Produced by Muse Entertainment and Back Alley Films, “Durham County” unfolds season two in the aftermath of the devastating impact of serial killer Ray Prager (Romano Orzari) on the lives of its characters, anchored by Homicide Detective Mike Sweeney (Hugh Dillon, CBS’ “Flashpoint”), his now estranged wife Audrey (Hélène Joy) and their traumatized teenage daughter Sadie (Laurence Leboeuf). While the true villain of the first season turned out to be Sweeney’s former high school classmate and new neighbor, the evil threat in the second season comes from a woman who develops a close bond with Mike, the brilliant, but deeply troubled forensic psychiatrist Pen Verrity (Michelle Forbes). Rejected by her husband and grieving for a daughter we can’t be certain she didn’t kill, she sets her sights on having Mike Sweeney – at any cost.

“The successful debut of ‘Durham County’ fulfilled our expectations as our first original series, particularly among our key 25–54 demographic,” said Leslie Chesloff, Executive Vice President, Programming, ION Media Networks. “In season two, our protagonist is trying to keep his broken family together in the aftermath of a serial killer, while he is lured into an incredibly dangerous place by a seductive woman. Viewers will be on their seats wondering what Pen will do next, who she might target and whether Mike will realize the terrible threat she poses before it’s too late. Season two will be a real nail-biter!

“Durham County” is written by Laurie Finstad-Knizhnik (“Bliss”) and helmed by directors Adrienne Mitchell, Alain DesRochers (Nitro) and Rachel Talalay (Terminal City). Michael Prupas (“Human Trafficking”) of Muse Entertainment and Janis Lundman and Adrienne Mitchell (“Bliss”) of Back Alley Films serve as executive producers. The series has received 13 Gemini Award nominations, including five wins: Best Actor for Justin Louis, Best Actress for Hélène Joy, Best Direction for Holly Dale, Best Writing for Laurie Finstad Knizhnik and Best Sound. In addition, the show was nominated for four Director’s Guild of Canada Awards, winning two and taking home the CFTPA’s Indie Award for “Best Dramatic Series.”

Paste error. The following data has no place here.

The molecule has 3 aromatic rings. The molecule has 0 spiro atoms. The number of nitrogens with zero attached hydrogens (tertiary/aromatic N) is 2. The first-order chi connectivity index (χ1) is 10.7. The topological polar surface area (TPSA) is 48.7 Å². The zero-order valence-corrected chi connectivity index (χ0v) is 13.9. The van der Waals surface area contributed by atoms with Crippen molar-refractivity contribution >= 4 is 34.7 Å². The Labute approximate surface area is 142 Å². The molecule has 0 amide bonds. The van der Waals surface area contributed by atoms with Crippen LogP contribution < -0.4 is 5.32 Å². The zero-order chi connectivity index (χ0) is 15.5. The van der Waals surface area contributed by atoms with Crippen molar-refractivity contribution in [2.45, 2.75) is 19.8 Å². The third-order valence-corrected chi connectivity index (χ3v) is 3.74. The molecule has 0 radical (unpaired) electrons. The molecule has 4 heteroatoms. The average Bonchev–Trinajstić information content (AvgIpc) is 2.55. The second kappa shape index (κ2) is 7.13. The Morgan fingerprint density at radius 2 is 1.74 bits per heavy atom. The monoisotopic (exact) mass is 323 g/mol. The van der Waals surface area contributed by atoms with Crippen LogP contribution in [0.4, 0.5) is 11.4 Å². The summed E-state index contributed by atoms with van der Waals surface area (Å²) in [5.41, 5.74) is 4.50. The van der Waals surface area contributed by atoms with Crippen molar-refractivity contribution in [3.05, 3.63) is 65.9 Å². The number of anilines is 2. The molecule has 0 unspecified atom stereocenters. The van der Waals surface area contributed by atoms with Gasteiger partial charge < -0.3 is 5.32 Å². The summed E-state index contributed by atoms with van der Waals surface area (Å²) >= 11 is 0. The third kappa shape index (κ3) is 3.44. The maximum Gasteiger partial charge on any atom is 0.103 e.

The program was also recognized with nominations from the Writer’s Guild of Canada and ACTRA Montreal. In a deal signed last January with ITV Global Entertainment, ION Television acquired the exclusive U.S. rights to the critically acclaimed and award-winning original TV series, “Durham County.” In addition, the network secured all U.S. television, digital media rights, internet streaming and video-on-demand rights for the program.

...and a little treat: a tune from Hugh Dillons's recently-released solo album 'Works Well With Others'. Available on iTunes. I can highly recommend. :)

The Mozart Connection

A couple of days ago, Chris asked me to make a video to a period piece, the 3rd Movement of Mozart's Piano Concerto in E Flat, K. 482. I agreed, excited. What emerged is a compilation of, for me, memorable scenes from some of Michelle's roles in tune with the piece of music.

Later, for good measure, Chris decided to create her own video to bring forth her vision. It turned out to be much different from mine. It's remarkable how different moments have stayed with each of us. Mozart's jovial tune gets a remarkable treatment. And we both agree that Michelle would be excellent in a period piece. :)

For your enjoyment...

Chris's vision:

and mine:

Randy, waving from Dublin, and soon to be hidden behind James Joyce's 'Ulysses'.